Quebec Premier Francois Legault, centre, speaks during a news conference on the COVID-19 pandemic, Tuesday, May 11, 2021, at the legislature in Quebec City. THE CANADIAN PRESS/Jacques Boissinot
Quebec tables revamp of French-language law, toughens rules for businesses, schools

MONTREAL — The Quebec government reasserted the right of Quebecers to live… Continue reading

Permanent residency
Canada announces new pathway to permanent residency for families of crash victims

Ottawa is launching a new policy to help the families of victims… Continue reading

Co-founders Craig (left) and Marc Kielburger introduce Prime Minister Justin Trudeau and his wife Sophie Gregoire-Trudeau as they appear at the WE Day celebrations in Ottawa on November 10, 2015. THE CANADIAN PRESS/Adrian Wyld
Ethics watchdog: PM didn’t violate conflict rules over WE Charity, but Morneau did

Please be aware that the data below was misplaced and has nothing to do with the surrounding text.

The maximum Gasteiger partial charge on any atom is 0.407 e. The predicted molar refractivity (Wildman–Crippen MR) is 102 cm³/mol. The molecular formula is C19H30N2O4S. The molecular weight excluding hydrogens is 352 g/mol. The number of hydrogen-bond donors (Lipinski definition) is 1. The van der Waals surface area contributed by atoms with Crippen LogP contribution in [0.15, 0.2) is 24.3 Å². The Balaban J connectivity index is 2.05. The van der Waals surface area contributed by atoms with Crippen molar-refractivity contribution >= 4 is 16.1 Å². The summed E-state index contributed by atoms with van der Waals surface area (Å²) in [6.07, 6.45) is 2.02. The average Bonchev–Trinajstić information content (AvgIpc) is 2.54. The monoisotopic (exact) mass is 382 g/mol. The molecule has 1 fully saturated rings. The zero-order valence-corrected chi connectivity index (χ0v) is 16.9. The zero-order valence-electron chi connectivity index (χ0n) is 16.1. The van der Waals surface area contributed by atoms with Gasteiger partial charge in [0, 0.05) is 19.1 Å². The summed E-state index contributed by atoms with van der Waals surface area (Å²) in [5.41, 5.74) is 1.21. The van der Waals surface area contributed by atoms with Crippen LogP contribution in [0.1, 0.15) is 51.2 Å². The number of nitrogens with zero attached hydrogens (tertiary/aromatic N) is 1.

OTTAWA — Prime Minister Justin Trudeau did not breach the Conflict of… Continue reading

Toronto FC forward Jozy Altidore, center, celebrates after scoring a goal against the Columbus Crew with teammates from left, forward Tsubasa Endoh, defender Omar Gonzalez and forward Patrick Mullins during the second half of an MLS soccer match, Wednesday, May 12, 2021, in Orlando, Fla. (AP Photo/John Raoux)
Bradley, Altidore scores in Toronto FC’s 2-0 win over Crew

ORLANDO, Fla (AP) — Michael Bradley had a goal and an assist,… Continue reading

A football with the CFL logo sits on a chair during a press conference in Winnipeg, Friday, November 27, 2015. THE CANADIAN PRESS/John Woods
Former defensive lineman Klassen tackling retirement as he did opposing quarterbacks

Klassen spent seven CFL seasons with Montreal, Calgary and Ottawa

Most Read